[My work in domestic abuse] was done so quietly. I think one of the first time when a rabbi from another city came to visit and he asked about a family that had apparently come to see me, I didn't know where they were from. He [then] spoke in one of the synagogues and spoke about domestic abuse and I think that's the first time they heard about it or knew that I was doing because it was really done very quiet....
Well! [Now] people are more cognizant of the situation and are more able to come and speak about it and see what they can do and volunteer if I need somebody to pick-up. For instance I had a woman that came at 12 o'clock at night, her nose it looked horrible -- it turned out to be broken because I took her to the hospital. I had a man who would help me sometimes with these cases. I asked him to come at six o'clock in the morning to take her home because her husband was working in another city and he would leave in the morning and she had children, she didn't want to leave them alone and he called me up afterwards, it's the first time he ever did that. And he said 'How is this possible? I'm sitting next to this man in the synagogue for 13 years. He's so sweet tempered. I mean if I hadn't seen it myself, I wouldn't have believed it.' Many, many times that people, until they were up against it, couldn't believe it....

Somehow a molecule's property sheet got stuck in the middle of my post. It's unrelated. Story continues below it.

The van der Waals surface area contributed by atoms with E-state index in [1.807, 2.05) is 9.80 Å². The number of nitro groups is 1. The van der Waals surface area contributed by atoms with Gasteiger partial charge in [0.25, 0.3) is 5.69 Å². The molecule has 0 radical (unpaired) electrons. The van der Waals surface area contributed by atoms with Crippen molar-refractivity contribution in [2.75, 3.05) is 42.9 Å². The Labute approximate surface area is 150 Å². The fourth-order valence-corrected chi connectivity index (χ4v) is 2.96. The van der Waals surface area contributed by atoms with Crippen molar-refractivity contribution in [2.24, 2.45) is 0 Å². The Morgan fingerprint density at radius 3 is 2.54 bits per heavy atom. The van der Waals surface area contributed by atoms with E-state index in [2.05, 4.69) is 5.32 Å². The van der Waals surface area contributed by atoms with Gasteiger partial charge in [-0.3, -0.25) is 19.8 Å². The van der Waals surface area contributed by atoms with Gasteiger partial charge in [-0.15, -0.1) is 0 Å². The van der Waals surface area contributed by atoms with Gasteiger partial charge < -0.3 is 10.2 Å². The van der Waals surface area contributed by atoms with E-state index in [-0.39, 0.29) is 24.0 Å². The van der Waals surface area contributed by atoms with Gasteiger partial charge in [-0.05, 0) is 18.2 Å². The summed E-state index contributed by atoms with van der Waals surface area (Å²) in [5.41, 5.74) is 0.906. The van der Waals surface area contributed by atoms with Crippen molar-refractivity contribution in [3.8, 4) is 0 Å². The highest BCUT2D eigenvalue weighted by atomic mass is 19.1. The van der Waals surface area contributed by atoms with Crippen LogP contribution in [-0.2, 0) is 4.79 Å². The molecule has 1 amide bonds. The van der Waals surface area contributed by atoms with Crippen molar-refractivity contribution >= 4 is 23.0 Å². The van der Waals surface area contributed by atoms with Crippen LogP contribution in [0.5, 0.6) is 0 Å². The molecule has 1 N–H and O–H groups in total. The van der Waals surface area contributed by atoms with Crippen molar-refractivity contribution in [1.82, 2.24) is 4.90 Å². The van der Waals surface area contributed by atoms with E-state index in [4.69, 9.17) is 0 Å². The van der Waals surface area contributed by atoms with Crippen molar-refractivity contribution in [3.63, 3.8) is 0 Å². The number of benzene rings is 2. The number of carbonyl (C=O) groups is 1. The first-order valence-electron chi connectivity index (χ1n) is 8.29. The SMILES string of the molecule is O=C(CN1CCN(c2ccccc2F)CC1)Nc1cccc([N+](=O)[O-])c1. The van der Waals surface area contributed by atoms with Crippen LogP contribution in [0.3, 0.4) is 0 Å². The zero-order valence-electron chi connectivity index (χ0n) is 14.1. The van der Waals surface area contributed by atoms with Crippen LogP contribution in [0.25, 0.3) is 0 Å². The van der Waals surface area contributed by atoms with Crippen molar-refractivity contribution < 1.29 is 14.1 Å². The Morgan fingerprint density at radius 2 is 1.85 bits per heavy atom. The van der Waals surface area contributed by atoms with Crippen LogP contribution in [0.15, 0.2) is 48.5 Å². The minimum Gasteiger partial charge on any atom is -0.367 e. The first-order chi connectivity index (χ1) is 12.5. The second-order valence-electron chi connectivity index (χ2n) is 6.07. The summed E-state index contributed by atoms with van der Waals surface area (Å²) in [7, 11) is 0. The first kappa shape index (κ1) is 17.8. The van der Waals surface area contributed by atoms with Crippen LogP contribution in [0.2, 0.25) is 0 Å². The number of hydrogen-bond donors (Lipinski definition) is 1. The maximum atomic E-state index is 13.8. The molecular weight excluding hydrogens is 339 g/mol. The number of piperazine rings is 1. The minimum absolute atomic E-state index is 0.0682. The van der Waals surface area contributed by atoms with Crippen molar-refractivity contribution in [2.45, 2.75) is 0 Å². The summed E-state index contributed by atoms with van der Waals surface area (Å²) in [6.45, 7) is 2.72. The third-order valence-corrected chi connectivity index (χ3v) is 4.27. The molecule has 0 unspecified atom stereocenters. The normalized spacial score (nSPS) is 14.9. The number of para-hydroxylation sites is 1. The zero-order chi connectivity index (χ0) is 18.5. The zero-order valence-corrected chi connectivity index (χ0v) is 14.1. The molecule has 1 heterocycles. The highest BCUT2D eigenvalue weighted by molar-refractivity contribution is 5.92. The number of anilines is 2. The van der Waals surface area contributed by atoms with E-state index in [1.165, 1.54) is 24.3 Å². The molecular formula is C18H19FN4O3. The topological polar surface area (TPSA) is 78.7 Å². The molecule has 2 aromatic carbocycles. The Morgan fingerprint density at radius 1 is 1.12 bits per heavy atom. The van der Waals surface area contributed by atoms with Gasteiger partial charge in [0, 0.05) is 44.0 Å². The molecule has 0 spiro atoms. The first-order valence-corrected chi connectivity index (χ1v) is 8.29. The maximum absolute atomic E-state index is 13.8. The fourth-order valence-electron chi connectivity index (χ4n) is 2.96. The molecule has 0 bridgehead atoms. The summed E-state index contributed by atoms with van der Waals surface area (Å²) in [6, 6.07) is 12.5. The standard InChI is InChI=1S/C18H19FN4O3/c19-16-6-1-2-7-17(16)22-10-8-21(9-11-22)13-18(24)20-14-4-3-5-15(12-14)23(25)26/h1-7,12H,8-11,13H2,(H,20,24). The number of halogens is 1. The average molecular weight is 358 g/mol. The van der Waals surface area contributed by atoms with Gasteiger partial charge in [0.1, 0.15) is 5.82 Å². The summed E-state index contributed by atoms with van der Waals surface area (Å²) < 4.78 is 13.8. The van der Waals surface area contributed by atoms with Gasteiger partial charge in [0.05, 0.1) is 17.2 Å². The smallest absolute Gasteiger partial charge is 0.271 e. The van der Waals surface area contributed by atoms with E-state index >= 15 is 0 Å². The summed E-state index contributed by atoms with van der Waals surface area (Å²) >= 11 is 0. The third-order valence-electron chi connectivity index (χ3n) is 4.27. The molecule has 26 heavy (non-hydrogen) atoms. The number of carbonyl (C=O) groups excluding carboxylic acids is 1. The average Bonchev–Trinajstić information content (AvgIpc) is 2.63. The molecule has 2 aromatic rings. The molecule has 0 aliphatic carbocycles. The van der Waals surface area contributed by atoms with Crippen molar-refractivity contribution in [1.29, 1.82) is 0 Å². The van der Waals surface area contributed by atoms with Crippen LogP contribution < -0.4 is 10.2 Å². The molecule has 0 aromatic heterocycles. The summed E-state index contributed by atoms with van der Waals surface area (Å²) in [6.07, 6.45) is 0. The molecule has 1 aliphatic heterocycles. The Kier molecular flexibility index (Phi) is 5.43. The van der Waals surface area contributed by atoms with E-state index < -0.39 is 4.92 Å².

I have to tell you that I use Rabbi Weinberg [my husband] to a great degree. In that if there was an orthodox man doing the battering I would say to him, 'You have two options, either that I go and swear out an ex parte, which means that the batterer cannot come within a certain distance or I would tell Rabbi Weinberg about what you're doing and that was a deterrent, I can tell you!... I would take them to court. Now the courts are much more aware of it, the police system is more aware of it. Before, until there was an actual death, they wouldn't come into a domestic abuse situation; they wouldn't do anything.
How to Cite This Page
For a bibliography:
Jewish Women's Archive. "Jewish Women's Archive - Women Who Dared - Hanna Weinberg on IMPACT ON WORLD." <http://jwa.org/exhibits/wwd/jsp/fullAnswer.jsp>.
For a footnote:
Jewish Women's Archive, "Jewish Women's Archive - Women Who Dared - Hanna Weinberg on IMPACT ON WORLD," <http://jwa.org/exhibits/wwd/jsp/fullAnswer.jsp>.